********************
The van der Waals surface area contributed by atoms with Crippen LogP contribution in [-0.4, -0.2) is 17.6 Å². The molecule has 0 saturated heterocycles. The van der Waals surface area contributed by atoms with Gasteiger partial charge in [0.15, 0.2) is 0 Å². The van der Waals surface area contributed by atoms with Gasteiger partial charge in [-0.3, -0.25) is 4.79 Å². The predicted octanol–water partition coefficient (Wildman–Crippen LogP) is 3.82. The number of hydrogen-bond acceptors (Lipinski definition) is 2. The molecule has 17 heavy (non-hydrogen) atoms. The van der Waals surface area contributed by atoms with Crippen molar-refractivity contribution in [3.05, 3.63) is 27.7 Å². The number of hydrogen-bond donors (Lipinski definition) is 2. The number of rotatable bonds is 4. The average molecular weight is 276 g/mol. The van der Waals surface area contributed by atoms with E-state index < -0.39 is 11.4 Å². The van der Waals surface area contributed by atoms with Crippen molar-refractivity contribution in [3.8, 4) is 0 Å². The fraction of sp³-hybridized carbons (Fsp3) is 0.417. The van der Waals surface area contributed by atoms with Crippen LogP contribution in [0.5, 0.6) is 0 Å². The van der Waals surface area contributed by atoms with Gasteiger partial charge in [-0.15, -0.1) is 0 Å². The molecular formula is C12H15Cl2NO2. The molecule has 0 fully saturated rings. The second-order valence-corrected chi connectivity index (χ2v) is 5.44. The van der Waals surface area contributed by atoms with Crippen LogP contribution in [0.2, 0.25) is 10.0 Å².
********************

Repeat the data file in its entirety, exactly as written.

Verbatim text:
The van der Waals surface area contributed by atoms with Crippen LogP contribution in [-0.4, -0.2) is 17.6 Å². The molecule has 0 saturated heterocycles. The van der Waals surface area contributed by atoms with Gasteiger partial charge in [0.15, 0.2) is 0 Å². The van der Waals surface area contributed by atoms with Gasteiger partial charge in [-0.3, -0.25) is 4.79 Å². The predicted octanol–water partition coefficient (Wildman–Crippen LogP) is 3.82. The number of hydrogen-bond acceptors (Lipinski definition) is 2. The molecule has 17 heavy (non-hydrogen) atoms. The van der Waals surface area contributed by atoms with Crippen molar-refractivity contribution in [3.05, 3.63) is 27.7 Å². The number of hydrogen-bond donors (Lipinski definition) is 2. The number of rotatable bonds is 4. The average molecular weight is 276 g/mol. The van der Waals surface area contributed by atoms with E-state index < -0.39 is 11.4 Å². The van der Waals surface area contributed by atoms with Crippen molar-refractivity contribution in [3.8, 4) is 0 Å². The fraction of sp³-hybridized carbons (Fsp3) is 0.417. The van der Waals surface area contributed by atoms with Crippen LogP contribution in [0.5, 0.6) is 0 Å². The van der Waals surface area contributed by atoms with Gasteiger partial charge in [-0.15, -0.1) is 0 Å². The molecular formula is C12H15Cl2NO2. The molecule has 0 fully saturated rings. The second-order valence-corrected chi connectivity index (χ2v) is 5.44. The van der Waals surface area contributed by atoms with Crippen LogP contribution in [0.2, 0.25) is 10.0 Å².